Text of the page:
biometrics

Biometrics Are Now Required for All Canadian PR Applicants

Published on: June 22nd, 2023

The Canadian government has announced that all applicants for permanent residence will now be required to submit biometric data as part of the application process. This new requirement aims to enhance immigration screening and strengthen border security.

The decision, announced by Immigration, Refugees and Citizenship Canada (IRCC) this week, comes as part of ongoing efforts to modernize Canada’s  immigration system and align it with global best practices. Starting from June 14, 2023, all individuals applying for permanent residence, regardless if they have already submitted them for a temporary residence permit. This marks a return to pre-pandemic procedures for PR applications

The changes do not apply to those applying for temporary resident status on a work, visitor or study visa. Temporary residents who are applying for an extension do not need to submit biometrics.

The biometric data will be used to verify the identity of applicants, conduct background checks, and prevent identity fraud. This move is expected to streamline the application process, increase the accuracy of applicant identification, and improve the overall efficiency of immigration procedures.

Applicants will be required to visit a designated biometrics collection service point to provide their biometric information. The government has assured applicants that the process will be straightforward and convenient, with clear instructions provided to guide them through the biometrics submission.

It is worth noting that certain exemptions will be in place for specific categories of applicants. For example, Canadian citizens, heads of state, individuals under the age of 14 or over the age of 79, and a few other cases will not be required to provide biometrics. Additionally, applicants who have already submitted their biometrics within the last ten years for a previous application to Canada may be exempt from the requirement.

The Canadian government believes that this new requirement will strengthen the integrity of the immigration system, ensure the safety of Canadians, and facilitate the efficient processing of applications. By incorporating biometrics into the evaluation process, authorities will have access to more reliable and accurate information, allowing for better decision-making and risk assessment.

IRCC encourages prospective permanent residents to familiarize themselves with the new biometrics requirement and be prepared to comply when submitting their applications. The department has provided detailed information on its website and will continue to offer support and guidance to applicants throughout the transition period.

Benefits of Having Canadian PR status

A Canadian permanent resident is someone who has been granted permanent resident status by immigrating to Canada. A permanent resident enjoys many of the same benefits of Canadian citizens. However, unlike citizens, they must maintain their status by meeting certain requirements like the residency obligation.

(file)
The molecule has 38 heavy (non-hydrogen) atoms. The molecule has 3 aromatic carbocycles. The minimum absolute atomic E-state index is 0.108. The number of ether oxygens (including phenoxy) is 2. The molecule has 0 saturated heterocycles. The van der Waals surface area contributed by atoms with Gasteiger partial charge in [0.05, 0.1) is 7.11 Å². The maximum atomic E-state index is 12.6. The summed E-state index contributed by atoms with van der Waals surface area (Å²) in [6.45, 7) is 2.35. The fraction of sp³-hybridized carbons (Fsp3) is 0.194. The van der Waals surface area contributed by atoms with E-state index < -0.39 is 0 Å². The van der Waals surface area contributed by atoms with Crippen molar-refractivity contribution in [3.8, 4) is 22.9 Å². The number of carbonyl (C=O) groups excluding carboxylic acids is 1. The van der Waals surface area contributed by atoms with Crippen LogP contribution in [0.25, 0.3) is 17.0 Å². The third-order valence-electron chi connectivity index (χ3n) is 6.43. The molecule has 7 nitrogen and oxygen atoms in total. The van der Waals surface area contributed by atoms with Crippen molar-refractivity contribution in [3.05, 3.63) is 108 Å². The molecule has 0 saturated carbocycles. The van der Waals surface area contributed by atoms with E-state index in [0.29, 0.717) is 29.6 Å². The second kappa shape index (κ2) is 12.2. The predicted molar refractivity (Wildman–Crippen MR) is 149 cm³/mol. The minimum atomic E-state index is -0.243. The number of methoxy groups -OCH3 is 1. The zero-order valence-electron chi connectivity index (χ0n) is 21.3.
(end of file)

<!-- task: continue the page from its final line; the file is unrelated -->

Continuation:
Here are some of the major benefits you’ll experience once you become a Canadian permanent resident:

1 – The ability to live and work anywhere in Canada

Canadian permanent residents have the legal right to live and work anywhere in the country. If a new PR starts off in Montreal but finds a better job in Toronto, they will have every right to move. Permanent residents aren’t tied to a specific employer or province.

Additionally, Canadian permanent resident have the ability to leave and enter Canada’s borders using their Canadian permanent resident card, or permanent resident travel documents (PRTD).

2 – Access to universal healthcare and social services

Canadian healthcare is universal, which means access to free medical care. Once an individual becomes a permanent resident, they have access to Canada’s healthcare and social services.

3 – Family sponsorship

Permanent residents can apply to sponsor your spouse, common-law partner, and dependent children to join them in Canada. That said, if you immigrate through Express Entry, you can include your family on your initial application so you won’t have to sponsor them later on.

4 – Free education for children

Children of Canadian permanent residents can study for free up until secondary school. After graduating, post-secondary school is also much cheaper for permanent residents than it is for international students.

5 – Can transition to Canadian citizenship

Becoming a permanent resident is the first step to becoming a Canadian citizen. After residing in Canada for three out of five years, PRs are eligible to become citizens. Once a PR has transitioned to Canadian citizenship, they can vote, apply for a Canadian passport, and no longer need to renew their status in the country.

6 – Protected rights

The rights of Canadian permanent residents are protected under Canadian law and the Canadian Charter of Rights and Freedoms.

Interested in learning more about how you can immigrate to Canada? Complete our free online assessment form today for a free evaluation of your options!

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